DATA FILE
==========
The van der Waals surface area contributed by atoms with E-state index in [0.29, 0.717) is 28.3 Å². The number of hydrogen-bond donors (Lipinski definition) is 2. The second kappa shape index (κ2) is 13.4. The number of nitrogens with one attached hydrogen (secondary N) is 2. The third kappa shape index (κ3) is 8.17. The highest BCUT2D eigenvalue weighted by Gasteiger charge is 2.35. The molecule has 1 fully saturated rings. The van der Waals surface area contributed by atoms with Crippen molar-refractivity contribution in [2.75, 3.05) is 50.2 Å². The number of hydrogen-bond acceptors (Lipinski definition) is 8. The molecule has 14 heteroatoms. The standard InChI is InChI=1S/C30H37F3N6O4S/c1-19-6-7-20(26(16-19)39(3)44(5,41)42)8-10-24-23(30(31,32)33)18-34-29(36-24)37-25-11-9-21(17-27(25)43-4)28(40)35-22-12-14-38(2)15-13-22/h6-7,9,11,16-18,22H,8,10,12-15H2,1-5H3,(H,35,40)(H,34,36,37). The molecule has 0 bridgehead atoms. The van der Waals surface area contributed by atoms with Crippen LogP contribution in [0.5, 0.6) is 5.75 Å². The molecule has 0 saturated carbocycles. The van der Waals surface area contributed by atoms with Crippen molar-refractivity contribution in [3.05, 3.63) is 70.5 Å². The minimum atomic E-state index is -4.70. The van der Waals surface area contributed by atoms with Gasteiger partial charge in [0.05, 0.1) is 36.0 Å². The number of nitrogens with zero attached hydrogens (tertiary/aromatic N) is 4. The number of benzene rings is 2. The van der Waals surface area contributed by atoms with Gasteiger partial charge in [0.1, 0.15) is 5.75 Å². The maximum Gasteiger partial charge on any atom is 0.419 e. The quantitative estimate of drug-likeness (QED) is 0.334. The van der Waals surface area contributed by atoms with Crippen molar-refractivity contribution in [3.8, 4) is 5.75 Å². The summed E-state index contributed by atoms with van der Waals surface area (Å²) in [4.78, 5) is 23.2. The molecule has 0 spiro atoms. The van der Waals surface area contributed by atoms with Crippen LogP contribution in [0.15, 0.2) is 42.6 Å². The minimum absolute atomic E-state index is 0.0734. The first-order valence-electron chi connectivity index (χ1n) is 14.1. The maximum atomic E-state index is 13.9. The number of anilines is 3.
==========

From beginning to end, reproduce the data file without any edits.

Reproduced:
The van der Waals surface area contributed by atoms with E-state index in [0.29, 0.717) is 28.3 Å². The number of hydrogen-bond donors (Lipinski definition) is 2. The second kappa shape index (κ2) is 13.4. The number of nitrogens with one attached hydrogen (secondary N) is 2. The third kappa shape index (κ3) is 8.17. The highest BCUT2D eigenvalue weighted by Gasteiger charge is 2.35. The molecule has 1 fully saturated rings. The van der Waals surface area contributed by atoms with Crippen molar-refractivity contribution in [2.75, 3.05) is 50.2 Å². The number of hydrogen-bond acceptors (Lipinski definition) is 8. The molecule has 14 heteroatoms. The standard InChI is InChI=1S/C30H37F3N6O4S/c1-19-6-7-20(26(16-19)39(3)44(5,41)42)8-10-24-23(30(31,32)33)18-34-29(36-24)37-25-11-9-21(17-27(25)43-4)28(40)35-22-12-14-38(2)15-13-22/h6-7,9,11,16-18,22H,8,10,12-15H2,1-5H3,(H,35,40)(H,34,36,37). The molecule has 0 bridgehead atoms. The van der Waals surface area contributed by atoms with Crippen LogP contribution in [0.5, 0.6) is 5.75 Å². The molecule has 0 saturated carbocycles. The van der Waals surface area contributed by atoms with Crippen molar-refractivity contribution in [3.05, 3.63) is 70.5 Å². The minimum atomic E-state index is -4.70. The van der Waals surface area contributed by atoms with Gasteiger partial charge in [0.05, 0.1) is 36.0 Å². The number of nitrogens with zero attached hydrogens (tertiary/aromatic N) is 4. The number of benzene rings is 2. The van der Waals surface area contributed by atoms with Gasteiger partial charge in [0.1, 0.15) is 5.75 Å². The maximum Gasteiger partial charge on any atom is 0.419 e. The quantitative estimate of drug-likeness (QED) is 0.334. The van der Waals surface area contributed by atoms with Crippen molar-refractivity contribution in [3.8, 4) is 5.75 Å². The summed E-state index contributed by atoms with van der Waals surface area (Å²) in [4.78, 5) is 23.2. The molecule has 0 spiro atoms. The van der Waals surface area contributed by atoms with Crippen LogP contribution in [0.15, 0.2) is 42.6 Å². The minimum absolute atomic E-state index is 0.0734. The first-order valence-electron chi connectivity index (χ1n) is 14.1. The maximum atomic E-state index is 13.9. The number of anilines is 3.